I first visited Czechoslovakia in 1987 and have been going regularly to the Czech Republic ever since. But my first Czech memory is from 1955. A Tatra T87 zooming through Hyde Park in London. I can still hear that car! Probably, but I cannot remember, I had a ride in one, as my aunt's “boyfriend” was a diplomat.
In 1969 I started some paintings with Central European themes, and this fascination has persisted ever since. Maybe my deep interest in music has helped orientate me towards European culture rather than the USA which is now the norm in England. In the late 1960's I worked with composers, who were then starting to use computers as a tool to go much deeper into the nature of sound and how to structure it. This influenced how I worked. No computers (only University departments had access to them) but in those early days pages upon pages of number charts: madness! However, from 2000 to 2005 most of my paintings were 'painted' or substantially worked out on a computer. It was an exciting exploration trying to find a method of working that belonged to the pixel rather than the brush, whilst retaining the cunning of a painterly technique. When I printed out a painting it was a snapshot of how it was at that particular time. Usually this was the incentive to consider how it could change further; work in progress is my usual situation!
Much of my work is an attempt to find a continuity with a time that has past. I tried to paint ‘Out of Vienna’ as if I was time travelling to 1913 but sneaking my computer along. I started on this group in 1980, some of them are very large, paintings to get lost in. A couple of years ago as a joke, I added myself to a photograph of Schoenberg and his pupils. This led to the idea of weaving the weft of my life into the warp of interiors that interested me. The first three ‘rooms’ almost make a triptych: the access route to the presidential apartment in Prague castle and two bars, one in Vienna, the other in Berlin. The architecture and theories of Adolf Loos have long interested me. So the next room I wanted to do was of his ‘Mullerova Vila’ in Prague. I got permission to draw and paint there in the summer of 2005. Left on my own I was able to wander at will and soak up the atmosphere of this most enticing and perplexing house. At lunch I nipped over to the local Jidelna to find out the effect that various combinations of dumplings and sauce have on my drawing style. So far this has produced three large paintings, again almost a triptych, but I will certainly produce more. Over 15 years ago in Poronin near Zakopane in Poland, sheltering from torrential rain, I found the remnants of a derelict park that only later I learnt was a monument to Lenin. A meal eaten beneath a large tapestry in a vast and almost empty restaurant in Cesky Tesin in the winter of 1993. These things haunt me. The paintings ‘Shards from a Wasted Utopia’ of which I have made 10 so far, are my response to these and similar encounters.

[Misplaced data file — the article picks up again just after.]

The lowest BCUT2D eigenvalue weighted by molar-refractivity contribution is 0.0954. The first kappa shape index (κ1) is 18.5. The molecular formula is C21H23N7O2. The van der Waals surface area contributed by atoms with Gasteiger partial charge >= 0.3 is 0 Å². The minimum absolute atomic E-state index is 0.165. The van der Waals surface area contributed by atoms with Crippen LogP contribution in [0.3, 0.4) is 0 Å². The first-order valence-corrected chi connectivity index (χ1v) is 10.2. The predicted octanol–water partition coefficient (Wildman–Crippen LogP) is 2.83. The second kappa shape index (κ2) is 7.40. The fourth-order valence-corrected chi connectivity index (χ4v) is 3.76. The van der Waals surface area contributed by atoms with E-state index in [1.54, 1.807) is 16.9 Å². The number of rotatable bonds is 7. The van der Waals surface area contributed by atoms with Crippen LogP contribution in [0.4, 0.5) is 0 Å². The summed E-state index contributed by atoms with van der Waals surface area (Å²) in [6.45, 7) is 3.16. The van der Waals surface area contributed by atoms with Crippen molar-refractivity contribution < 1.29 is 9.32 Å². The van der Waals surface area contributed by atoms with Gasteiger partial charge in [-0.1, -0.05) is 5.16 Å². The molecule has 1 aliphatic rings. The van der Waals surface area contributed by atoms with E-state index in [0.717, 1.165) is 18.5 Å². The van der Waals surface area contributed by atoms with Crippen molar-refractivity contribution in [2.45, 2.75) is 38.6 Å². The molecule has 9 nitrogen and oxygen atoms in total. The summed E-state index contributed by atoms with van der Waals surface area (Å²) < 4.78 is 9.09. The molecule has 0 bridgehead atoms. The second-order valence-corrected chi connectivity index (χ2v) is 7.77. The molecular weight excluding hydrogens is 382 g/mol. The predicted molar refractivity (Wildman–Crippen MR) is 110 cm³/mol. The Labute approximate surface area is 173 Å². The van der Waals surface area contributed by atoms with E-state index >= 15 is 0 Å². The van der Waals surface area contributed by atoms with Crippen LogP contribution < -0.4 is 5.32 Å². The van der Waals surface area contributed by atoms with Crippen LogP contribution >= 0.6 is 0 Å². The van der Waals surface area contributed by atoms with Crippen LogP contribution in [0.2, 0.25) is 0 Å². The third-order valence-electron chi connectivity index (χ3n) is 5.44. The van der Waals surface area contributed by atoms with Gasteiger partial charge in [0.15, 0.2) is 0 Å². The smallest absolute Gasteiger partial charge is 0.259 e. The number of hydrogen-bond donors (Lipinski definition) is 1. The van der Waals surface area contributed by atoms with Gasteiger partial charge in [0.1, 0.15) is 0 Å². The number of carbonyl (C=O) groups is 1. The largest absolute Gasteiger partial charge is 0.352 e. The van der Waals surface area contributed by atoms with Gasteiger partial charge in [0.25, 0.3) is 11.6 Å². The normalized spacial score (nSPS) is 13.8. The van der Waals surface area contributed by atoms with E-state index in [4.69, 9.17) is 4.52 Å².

In the last 7 years nearly all my work has been a development of paintings en plein air. Later in the winter, occasionally with the help of the computer, but always painted with very traditional means, these summer beginnings are transformed into multi-layered meditations.